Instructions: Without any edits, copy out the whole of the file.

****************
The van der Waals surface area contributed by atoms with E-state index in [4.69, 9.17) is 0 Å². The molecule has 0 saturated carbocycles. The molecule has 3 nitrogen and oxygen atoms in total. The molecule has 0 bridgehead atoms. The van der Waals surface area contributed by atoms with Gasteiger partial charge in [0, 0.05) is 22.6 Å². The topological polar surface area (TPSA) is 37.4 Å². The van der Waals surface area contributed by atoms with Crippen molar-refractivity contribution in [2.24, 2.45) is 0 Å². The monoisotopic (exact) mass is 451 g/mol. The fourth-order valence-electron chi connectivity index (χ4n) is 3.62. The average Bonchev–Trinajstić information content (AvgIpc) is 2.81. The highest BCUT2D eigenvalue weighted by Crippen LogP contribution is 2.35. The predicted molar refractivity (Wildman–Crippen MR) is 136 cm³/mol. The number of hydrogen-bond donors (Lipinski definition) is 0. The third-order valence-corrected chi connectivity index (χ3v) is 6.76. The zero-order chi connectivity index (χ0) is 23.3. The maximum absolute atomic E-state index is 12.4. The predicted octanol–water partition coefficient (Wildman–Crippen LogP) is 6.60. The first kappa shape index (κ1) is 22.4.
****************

The van der Waals surface area contributed by atoms with E-state index in [4.69, 9.17) is 0 Å². The molecule has 0 saturated carbocycles. The molecule has 3 nitrogen and oxygen atoms in total. The molecule has 0 bridgehead atoms. The van der Waals surface area contributed by atoms with Gasteiger partial charge in [0, 0.05) is 22.6 Å². The topological polar surface area (TPSA) is 37.4 Å². The van der Waals surface area contributed by atoms with Crippen molar-refractivity contribution in [2.24, 2.45) is 0 Å². The monoisotopic (exact) mass is 451 g/mol. The fourth-order valence-electron chi connectivity index (χ4n) is 3.62. The average Bonchev–Trinajstić information content (AvgIpc) is 2.81. The highest BCUT2D eigenvalue weighted by Crippen LogP contribution is 2.35. The predicted molar refractivity (Wildman–Crippen MR) is 136 cm³/mol. The number of hydrogen-bond donors (Lipinski definition) is 0. The third-order valence-corrected chi connectivity index (χ3v) is 6.76. The zero-order chi connectivity index (χ0) is 23.3. The maximum absolute atomic E-state index is 12.4. The predicted octanol–water partition coefficient (Wildman–Crippen LogP) is 6.60. The first kappa shape index (κ1) is 22.4.